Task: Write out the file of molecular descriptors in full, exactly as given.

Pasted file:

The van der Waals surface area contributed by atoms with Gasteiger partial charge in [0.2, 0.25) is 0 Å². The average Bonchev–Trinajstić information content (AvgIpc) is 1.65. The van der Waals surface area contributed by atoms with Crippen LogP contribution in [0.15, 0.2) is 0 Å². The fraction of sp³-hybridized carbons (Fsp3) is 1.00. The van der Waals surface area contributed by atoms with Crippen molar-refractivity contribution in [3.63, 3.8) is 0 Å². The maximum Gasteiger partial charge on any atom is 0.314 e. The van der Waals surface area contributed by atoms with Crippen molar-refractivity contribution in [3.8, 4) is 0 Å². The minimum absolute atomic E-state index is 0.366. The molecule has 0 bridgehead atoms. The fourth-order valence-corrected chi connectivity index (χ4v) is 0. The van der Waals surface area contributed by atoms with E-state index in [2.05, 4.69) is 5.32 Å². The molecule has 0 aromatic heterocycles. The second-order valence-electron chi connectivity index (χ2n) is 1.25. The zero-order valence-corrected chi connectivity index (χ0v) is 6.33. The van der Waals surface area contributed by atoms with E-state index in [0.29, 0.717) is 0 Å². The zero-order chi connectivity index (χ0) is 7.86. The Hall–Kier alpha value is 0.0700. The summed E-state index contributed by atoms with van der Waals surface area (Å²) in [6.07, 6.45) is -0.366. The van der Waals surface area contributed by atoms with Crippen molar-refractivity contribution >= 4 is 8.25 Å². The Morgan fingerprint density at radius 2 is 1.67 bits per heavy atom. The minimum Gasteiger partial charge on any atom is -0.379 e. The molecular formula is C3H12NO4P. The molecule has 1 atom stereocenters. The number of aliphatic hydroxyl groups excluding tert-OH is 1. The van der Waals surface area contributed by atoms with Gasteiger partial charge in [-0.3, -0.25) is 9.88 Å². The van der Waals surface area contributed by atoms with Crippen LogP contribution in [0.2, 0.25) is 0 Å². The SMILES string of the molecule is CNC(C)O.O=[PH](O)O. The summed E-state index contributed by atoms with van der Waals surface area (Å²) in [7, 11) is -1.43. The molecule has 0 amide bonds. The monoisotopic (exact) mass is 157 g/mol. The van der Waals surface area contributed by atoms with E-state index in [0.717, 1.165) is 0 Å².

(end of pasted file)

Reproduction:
The van der Waals surface area contributed by atoms with Gasteiger partial charge in [0.2, 0.25) is 0 Å². The average Bonchev–Trinajstić information content (AvgIpc) is 1.65. The van der Waals surface area contributed by atoms with Crippen LogP contribution in [0.15, 0.2) is 0 Å². The fraction of sp³-hybridized carbons (Fsp3) is 1.00. The van der Waals surface area contributed by atoms with Crippen molar-refractivity contribution in [3.63, 3.8) is 0 Å². The maximum Gasteiger partial charge on any atom is 0.314 e. The van der Waals surface area contributed by atoms with Crippen molar-refractivity contribution in [3.8, 4) is 0 Å². The minimum absolute atomic E-state index is 0.366. The molecule has 0 bridgehead atoms. The fourth-order valence-corrected chi connectivity index (χ4v) is 0. The van der Waals surface area contributed by atoms with E-state index in [2.05, 4.69) is 5.32 Å². The molecule has 0 aromatic heterocycles. The second-order valence-electron chi connectivity index (χ2n) is 1.25. The zero-order valence-corrected chi connectivity index (χ0v) is 6.33. The van der Waals surface area contributed by atoms with E-state index in [0.29, 0.717) is 0 Å². The zero-order chi connectivity index (χ0) is 7.86. The Hall–Kier alpha value is 0.0700. The summed E-state index contributed by atoms with van der Waals surface area (Å²) in [6.07, 6.45) is -0.366. The van der Waals surface area contributed by atoms with Crippen molar-refractivity contribution >= 4 is 8.25 Å². The Morgan fingerprint density at radius 2 is 1.67 bits per heavy atom. The minimum Gasteiger partial charge on any atom is -0.379 e. The molecular formula is C3H12NO4P. The molecule has 1 atom stereocenters. The number of aliphatic hydroxyl groups excluding tert-OH is 1. The van der Waals surface area contributed by atoms with Gasteiger partial charge in [-0.3, -0.25) is 9.88 Å². The van der Waals surface area contributed by atoms with Crippen LogP contribution in [0.2, 0.25) is 0 Å². The SMILES string of the molecule is CNC(C)O.O=[PH](O)O. The summed E-state index contributed by atoms with van der Waals surface area (Å²) in [7, 11) is -1.43. The molecule has 0 amide bonds. The monoisotopic (exact) mass is 157 g/mol. The van der Waals surface area contributed by atoms with E-state index in [0.717, 1.165) is 0 Å².